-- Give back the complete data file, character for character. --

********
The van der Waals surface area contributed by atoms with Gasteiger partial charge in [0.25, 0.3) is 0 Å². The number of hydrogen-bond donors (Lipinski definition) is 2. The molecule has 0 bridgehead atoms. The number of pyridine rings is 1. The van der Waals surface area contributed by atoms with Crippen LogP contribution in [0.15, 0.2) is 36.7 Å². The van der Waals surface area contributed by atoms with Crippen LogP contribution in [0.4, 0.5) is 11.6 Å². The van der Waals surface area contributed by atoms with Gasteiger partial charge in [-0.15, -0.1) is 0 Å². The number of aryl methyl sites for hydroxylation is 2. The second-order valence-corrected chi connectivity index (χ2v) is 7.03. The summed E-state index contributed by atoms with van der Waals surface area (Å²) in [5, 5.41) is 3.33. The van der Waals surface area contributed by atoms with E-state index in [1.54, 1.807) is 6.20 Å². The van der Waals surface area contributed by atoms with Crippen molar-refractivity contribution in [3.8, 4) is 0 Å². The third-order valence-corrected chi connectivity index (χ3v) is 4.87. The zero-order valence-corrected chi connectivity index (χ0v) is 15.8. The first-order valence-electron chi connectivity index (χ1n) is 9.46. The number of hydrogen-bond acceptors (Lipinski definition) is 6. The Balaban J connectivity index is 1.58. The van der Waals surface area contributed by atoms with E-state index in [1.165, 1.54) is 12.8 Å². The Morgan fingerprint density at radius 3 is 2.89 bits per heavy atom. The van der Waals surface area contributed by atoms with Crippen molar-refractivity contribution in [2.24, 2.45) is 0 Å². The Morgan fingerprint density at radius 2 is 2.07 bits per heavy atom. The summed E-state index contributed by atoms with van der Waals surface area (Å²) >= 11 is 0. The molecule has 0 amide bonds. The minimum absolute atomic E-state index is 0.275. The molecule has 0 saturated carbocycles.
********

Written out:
The van der Waals surface area contributed by atoms with Gasteiger partial charge in [0.25, 0.3) is 0 Å². The number of hydrogen-bond donors (Lipinski definition) is 2. The molecule has 0 bridgehead atoms. The number of pyridine rings is 1. The van der Waals surface area contributed by atoms with Crippen LogP contribution in [0.15, 0.2) is 36.7 Å². The van der Waals surface area contributed by atoms with Crippen LogP contribution in [0.4, 0.5) is 11.6 Å². The van der Waals surface area contributed by atoms with Gasteiger partial charge in [-0.15, -0.1) is 0 Å². The number of aryl methyl sites for hydroxylation is 2. The second-order valence-corrected chi connectivity index (χ2v) is 7.03. The summed E-state index contributed by atoms with van der Waals surface area (Å²) in [5, 5.41) is 3.33. The van der Waals surface area contributed by atoms with E-state index in [1.54, 1.807) is 6.20 Å². The van der Waals surface area contributed by atoms with Crippen molar-refractivity contribution in [3.8, 4) is 0 Å². The third-order valence-corrected chi connectivity index (χ3v) is 4.87. The zero-order valence-corrected chi connectivity index (χ0v) is 15.8. The first-order valence-electron chi connectivity index (χ1n) is 9.46. The number of hydrogen-bond acceptors (Lipinski definition) is 6. The Balaban J connectivity index is 1.58. The van der Waals surface area contributed by atoms with E-state index in [1.165, 1.54) is 12.8 Å². The Morgan fingerprint density at radius 3 is 2.89 bits per heavy atom. The van der Waals surface area contributed by atoms with Crippen molar-refractivity contribution in [2.24, 2.45) is 0 Å². The Morgan fingerprint density at radius 2 is 2.07 bits per heavy atom. The summed E-state index contributed by atoms with van der Waals surface area (Å²) >= 11 is 0. The molecule has 0 amide bonds. The minimum absolute atomic E-state index is 0.275. The molecule has 0 saturated carbocycles.